In the following series of chapters together labeled the Analytic of Principles Kant attempts to leverage the results of the Deduction and prove that there are transcendentally necessary laws that every possible object of experience must obey. The first two principles correspond to the categories of quantity and quality. First, Kant argues that every object of experience must have a determinate spatial shape and size and a determinate temporal duration except mental objects, which have no spatial determinations.
The next three principles are discussed in an important, lengthy chapter called the Analogies of Experience. They derive from the relational categories: substance, causality, and community. According to the First Analogy, experience will always involve objects that must be represented as substances. One event is said to be the cause of another when the second event follows the first in accordance with a rule.
And according to the Third Analogy which presupposes the first two , all substances stand in relations of reciprocal interaction with each other. That is, any two pieces of material substance will effect some degree of causal influence on each other, even if they are far apart.
The First Analogy is a form of the principle of the conservation of matter: it shows that matter can never be created or annihilated by natural means, it can only be altered. Hume had argued that we can never have knowledge of necessary connections between events; rather, we can only perceive certain types of events to be constantly conjoined with other types of events. In arguing that events follow each other in accordance with rules , Kant has shown how we can have knowledge of necessary connections between events above and beyond their mere constant conjunction.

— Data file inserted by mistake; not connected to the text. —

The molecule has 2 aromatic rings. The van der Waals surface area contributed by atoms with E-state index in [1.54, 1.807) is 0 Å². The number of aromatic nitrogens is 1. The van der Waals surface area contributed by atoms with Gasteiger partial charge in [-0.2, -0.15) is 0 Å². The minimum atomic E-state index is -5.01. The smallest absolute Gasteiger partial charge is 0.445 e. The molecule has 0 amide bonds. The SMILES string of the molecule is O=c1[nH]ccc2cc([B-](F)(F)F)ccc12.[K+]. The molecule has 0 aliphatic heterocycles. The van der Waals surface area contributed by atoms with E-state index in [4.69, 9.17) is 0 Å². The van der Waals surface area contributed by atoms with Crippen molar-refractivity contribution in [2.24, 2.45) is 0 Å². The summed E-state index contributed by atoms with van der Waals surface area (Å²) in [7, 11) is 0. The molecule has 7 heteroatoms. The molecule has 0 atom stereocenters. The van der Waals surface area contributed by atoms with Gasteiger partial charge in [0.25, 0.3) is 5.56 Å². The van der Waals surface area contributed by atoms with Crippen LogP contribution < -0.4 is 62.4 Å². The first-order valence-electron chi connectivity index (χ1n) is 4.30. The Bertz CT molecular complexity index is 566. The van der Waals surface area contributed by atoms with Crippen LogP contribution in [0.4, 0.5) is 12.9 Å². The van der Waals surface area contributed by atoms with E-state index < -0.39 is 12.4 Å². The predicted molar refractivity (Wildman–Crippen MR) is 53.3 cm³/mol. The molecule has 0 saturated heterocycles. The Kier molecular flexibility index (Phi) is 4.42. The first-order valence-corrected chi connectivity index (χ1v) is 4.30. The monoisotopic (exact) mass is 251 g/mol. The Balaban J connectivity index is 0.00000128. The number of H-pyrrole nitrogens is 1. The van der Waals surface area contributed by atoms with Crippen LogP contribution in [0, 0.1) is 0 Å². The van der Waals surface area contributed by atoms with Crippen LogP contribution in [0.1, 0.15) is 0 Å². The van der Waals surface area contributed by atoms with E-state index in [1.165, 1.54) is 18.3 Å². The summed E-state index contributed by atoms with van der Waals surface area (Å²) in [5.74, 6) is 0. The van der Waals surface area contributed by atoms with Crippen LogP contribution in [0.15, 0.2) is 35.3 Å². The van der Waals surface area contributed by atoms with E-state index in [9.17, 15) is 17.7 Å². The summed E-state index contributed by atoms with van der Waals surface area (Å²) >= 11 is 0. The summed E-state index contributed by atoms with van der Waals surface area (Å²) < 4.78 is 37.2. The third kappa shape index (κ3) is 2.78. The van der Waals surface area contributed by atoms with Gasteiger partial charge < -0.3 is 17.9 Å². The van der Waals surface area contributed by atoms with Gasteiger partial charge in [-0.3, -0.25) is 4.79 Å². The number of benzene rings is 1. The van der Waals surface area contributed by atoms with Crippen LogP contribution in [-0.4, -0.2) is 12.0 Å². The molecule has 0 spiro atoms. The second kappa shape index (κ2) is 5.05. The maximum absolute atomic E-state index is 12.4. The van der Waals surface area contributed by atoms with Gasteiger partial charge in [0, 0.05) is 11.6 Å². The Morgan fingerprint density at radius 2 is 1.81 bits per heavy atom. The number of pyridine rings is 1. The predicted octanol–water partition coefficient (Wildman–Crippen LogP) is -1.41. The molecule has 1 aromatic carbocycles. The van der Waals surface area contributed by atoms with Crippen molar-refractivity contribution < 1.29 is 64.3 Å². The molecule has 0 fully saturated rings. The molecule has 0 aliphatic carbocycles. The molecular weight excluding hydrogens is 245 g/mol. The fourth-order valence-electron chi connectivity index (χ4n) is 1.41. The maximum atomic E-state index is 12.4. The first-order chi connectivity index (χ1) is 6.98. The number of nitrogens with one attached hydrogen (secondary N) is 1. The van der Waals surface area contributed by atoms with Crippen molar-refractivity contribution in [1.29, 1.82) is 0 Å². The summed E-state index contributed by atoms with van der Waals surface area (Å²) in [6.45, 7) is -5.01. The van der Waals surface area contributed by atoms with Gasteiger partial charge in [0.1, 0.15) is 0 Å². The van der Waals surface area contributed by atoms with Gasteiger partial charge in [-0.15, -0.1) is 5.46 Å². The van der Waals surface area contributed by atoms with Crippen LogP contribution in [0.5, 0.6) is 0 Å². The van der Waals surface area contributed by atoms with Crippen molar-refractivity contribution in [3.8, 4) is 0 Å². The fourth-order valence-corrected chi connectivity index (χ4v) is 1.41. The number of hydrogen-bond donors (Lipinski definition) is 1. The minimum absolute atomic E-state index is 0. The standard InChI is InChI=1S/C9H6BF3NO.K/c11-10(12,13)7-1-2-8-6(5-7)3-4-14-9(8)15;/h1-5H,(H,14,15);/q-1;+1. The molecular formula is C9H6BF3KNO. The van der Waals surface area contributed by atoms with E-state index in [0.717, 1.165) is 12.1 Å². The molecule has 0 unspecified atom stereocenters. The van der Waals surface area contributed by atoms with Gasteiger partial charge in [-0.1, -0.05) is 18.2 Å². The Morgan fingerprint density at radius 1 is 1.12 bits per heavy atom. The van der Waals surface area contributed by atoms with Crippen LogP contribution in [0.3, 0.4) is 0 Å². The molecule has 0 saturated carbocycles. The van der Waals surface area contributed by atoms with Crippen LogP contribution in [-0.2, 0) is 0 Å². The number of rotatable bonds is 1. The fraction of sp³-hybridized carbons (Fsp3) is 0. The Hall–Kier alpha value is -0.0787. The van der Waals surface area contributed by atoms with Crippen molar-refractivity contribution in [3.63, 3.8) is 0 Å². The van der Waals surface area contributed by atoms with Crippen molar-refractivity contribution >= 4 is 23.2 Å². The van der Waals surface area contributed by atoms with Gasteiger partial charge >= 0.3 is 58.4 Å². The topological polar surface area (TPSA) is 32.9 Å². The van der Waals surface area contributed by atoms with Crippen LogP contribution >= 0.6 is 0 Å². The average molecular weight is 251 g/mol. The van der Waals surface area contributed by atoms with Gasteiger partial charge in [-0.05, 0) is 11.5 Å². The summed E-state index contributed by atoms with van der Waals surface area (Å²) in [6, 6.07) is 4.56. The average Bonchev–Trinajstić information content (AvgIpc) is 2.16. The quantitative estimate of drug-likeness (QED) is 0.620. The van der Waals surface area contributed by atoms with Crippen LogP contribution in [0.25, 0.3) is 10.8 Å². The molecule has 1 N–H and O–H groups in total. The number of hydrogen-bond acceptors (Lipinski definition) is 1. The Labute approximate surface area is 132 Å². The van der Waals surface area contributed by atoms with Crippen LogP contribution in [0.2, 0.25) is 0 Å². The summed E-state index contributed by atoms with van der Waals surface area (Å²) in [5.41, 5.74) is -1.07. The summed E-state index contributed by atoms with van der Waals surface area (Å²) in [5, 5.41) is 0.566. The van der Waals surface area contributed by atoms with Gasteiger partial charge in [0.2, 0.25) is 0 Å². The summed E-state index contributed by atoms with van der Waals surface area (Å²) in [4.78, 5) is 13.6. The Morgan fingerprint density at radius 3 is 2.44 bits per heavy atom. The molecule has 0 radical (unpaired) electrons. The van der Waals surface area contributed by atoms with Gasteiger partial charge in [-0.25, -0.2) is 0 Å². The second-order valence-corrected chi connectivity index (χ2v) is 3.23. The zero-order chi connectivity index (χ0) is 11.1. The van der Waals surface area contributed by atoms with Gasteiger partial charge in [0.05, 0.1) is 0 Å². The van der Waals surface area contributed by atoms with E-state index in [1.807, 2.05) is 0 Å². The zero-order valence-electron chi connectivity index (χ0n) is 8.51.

The Postulates of Empirical Thinking in General contains the final set of principles of pure understanding and they derive from the modal categories possibility, actuality, necessity. The Postulates define the different ways to represent the modal status of objects, that is, what it is for an object of experience to be possible, actual, or necessary. The most important passage from the Postulates chapter is the Refutation of Idealism, which is a refutation of external world skepticism that Kant added to the edition of the Critique.